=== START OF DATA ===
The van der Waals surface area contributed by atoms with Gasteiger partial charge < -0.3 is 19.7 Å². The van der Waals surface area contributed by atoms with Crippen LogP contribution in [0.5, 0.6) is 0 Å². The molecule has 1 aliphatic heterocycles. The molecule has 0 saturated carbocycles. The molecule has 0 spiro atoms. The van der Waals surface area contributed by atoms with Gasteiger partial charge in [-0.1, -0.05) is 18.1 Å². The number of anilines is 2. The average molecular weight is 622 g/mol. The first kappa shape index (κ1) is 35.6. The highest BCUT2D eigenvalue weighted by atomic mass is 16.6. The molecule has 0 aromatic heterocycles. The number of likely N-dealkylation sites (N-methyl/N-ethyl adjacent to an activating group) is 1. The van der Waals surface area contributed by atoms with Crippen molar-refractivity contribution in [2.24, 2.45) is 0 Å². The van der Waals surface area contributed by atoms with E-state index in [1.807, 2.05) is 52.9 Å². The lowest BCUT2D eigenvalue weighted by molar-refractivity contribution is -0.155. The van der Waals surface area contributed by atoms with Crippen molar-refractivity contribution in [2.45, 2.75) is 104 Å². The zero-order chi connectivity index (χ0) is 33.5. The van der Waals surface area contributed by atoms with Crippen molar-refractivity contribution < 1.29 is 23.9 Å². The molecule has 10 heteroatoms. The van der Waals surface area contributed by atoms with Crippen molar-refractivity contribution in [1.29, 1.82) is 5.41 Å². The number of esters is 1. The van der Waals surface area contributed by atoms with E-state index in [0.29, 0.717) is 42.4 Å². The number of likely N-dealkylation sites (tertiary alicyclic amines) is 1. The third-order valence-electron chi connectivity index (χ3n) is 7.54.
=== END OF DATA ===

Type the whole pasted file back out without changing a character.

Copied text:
The van der Waals surface area contributed by atoms with Gasteiger partial charge < -0.3 is 19.7 Å². The van der Waals surface area contributed by atoms with Crippen LogP contribution in [0.5, 0.6) is 0 Å². The molecule has 1 aliphatic heterocycles. The molecule has 0 saturated carbocycles. The molecule has 0 spiro atoms. The van der Waals surface area contributed by atoms with Gasteiger partial charge in [-0.1, -0.05) is 18.1 Å². The number of anilines is 2. The average molecular weight is 622 g/mol. The first kappa shape index (κ1) is 35.6. The highest BCUT2D eigenvalue weighted by atomic mass is 16.6. The molecule has 0 aromatic heterocycles. The number of likely N-dealkylation sites (N-methyl/N-ethyl adjacent to an activating group) is 1. The van der Waals surface area contributed by atoms with Crippen molar-refractivity contribution in [2.24, 2.45) is 0 Å². The van der Waals surface area contributed by atoms with E-state index in [1.807, 2.05) is 52.9 Å². The lowest BCUT2D eigenvalue weighted by molar-refractivity contribution is -0.155. The van der Waals surface area contributed by atoms with Crippen molar-refractivity contribution in [2.45, 2.75) is 104 Å². The zero-order chi connectivity index (χ0) is 33.5. The van der Waals surface area contributed by atoms with Crippen molar-refractivity contribution < 1.29 is 23.9 Å². The molecule has 10 heteroatoms. The van der Waals surface area contributed by atoms with Crippen molar-refractivity contribution in [1.29, 1.82) is 5.41 Å². The number of esters is 1. The van der Waals surface area contributed by atoms with E-state index in [0.29, 0.717) is 42.4 Å². The number of likely N-dealkylation sites (tertiary alicyclic amines) is 1. The third-order valence-electron chi connectivity index (χ3n) is 7.54.